Generator expressions (Python 2.4+) and list comprehensions (Python 2.0+) differ in the following ways:

## Syntax

Syntactically, the difference between the two is that generator expressions are wrapped in parentheses and list comprehensions are wrapped in squared brackets:

# generator expression (item for item in iterable)

# list comprehension [item for item in iterable]

Consider, for example, the following where numbers are *squared* using generator expression:

squares = list(n ** 2 for n in range(5)) print(squares) # [0, 1, 4, 9, 16]

This is equivalent to the following:

def GenSquare(num): for n in range(num): yield(n ** 2) squares = list(GenSquare(5)) print(squares) # [0, 1, 4, 9, 16]

The same example (of squaring numbers) can be written as list comprehension, for example, like so:

squares = [n ** 2 for n in range(5)] print(squares) # [0, 1, 4, 9, 16]

This is equivalent to the following:

squares = list(map(lambda n: n ** 2, range(5))) print(squares) # [0, 1, 4, 9, 16]

It can also be written in a loop, like so:

squares = [] for n in range(5): squares.append(n ** 2) print(squares) # [0, 1, 4, 9, 16]

## Return Type

Generator expressions return a generator object, while list comprehensions return a new list:

# generator syntax squares = (n ** 2 for n in range(5)) print(squares) # <generator object <genexpr> at ...>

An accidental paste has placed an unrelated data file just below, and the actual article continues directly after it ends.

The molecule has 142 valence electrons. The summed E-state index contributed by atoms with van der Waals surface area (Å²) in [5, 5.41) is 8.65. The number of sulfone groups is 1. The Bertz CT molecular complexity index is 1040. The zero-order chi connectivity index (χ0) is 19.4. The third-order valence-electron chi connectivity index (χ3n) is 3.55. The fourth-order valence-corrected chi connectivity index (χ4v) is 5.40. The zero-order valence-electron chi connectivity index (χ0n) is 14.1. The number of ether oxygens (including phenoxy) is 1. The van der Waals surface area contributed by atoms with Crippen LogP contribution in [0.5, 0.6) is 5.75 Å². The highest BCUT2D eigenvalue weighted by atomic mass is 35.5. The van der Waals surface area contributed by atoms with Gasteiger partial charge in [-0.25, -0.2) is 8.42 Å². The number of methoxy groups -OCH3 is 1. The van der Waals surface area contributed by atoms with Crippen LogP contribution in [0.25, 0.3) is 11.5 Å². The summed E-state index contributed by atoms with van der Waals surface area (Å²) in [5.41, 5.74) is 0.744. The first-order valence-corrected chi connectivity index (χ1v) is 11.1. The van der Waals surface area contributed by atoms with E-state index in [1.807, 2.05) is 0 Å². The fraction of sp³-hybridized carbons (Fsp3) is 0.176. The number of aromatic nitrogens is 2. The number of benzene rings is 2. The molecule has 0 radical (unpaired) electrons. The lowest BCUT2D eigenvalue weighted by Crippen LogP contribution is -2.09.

# list comprehension squares = [n ** 2 for n in range(5)] print(squares) # [0, 1, 4, 9, 16]

To return a list with generator syntax, you have to explicitly wrap the resulting generator object in a list, for example, like so:

# generator syntax squares = list(n ** 2 for n in range(5)) print(squares) # [0, 1, 4, 9, 16]

Since generator expression return a generator object, it *won't* support list functions/operations (such as indexing, slicing, etc.) unless you explicitly convert it to a list.

## Operation

Generator expressions are more memory efficient than list comprehensions. This is because list comprehension loads the entire list in memory, whereas a generator expression *only* loads one value in memory at a time. For example, you can check how much memory each of these use by using the `sys.getsizeof()`

method:

from sys import getsizeof ge = (n for n in range(5000)) ge_size = getsizeof(ge) print(ge_size) # 112 lc = [n for n in range(5000)] lc_size = getsizeof(lc) print(lc_size) # 43032

This means that you can use generator expressions for very large, even infinite, sequences.

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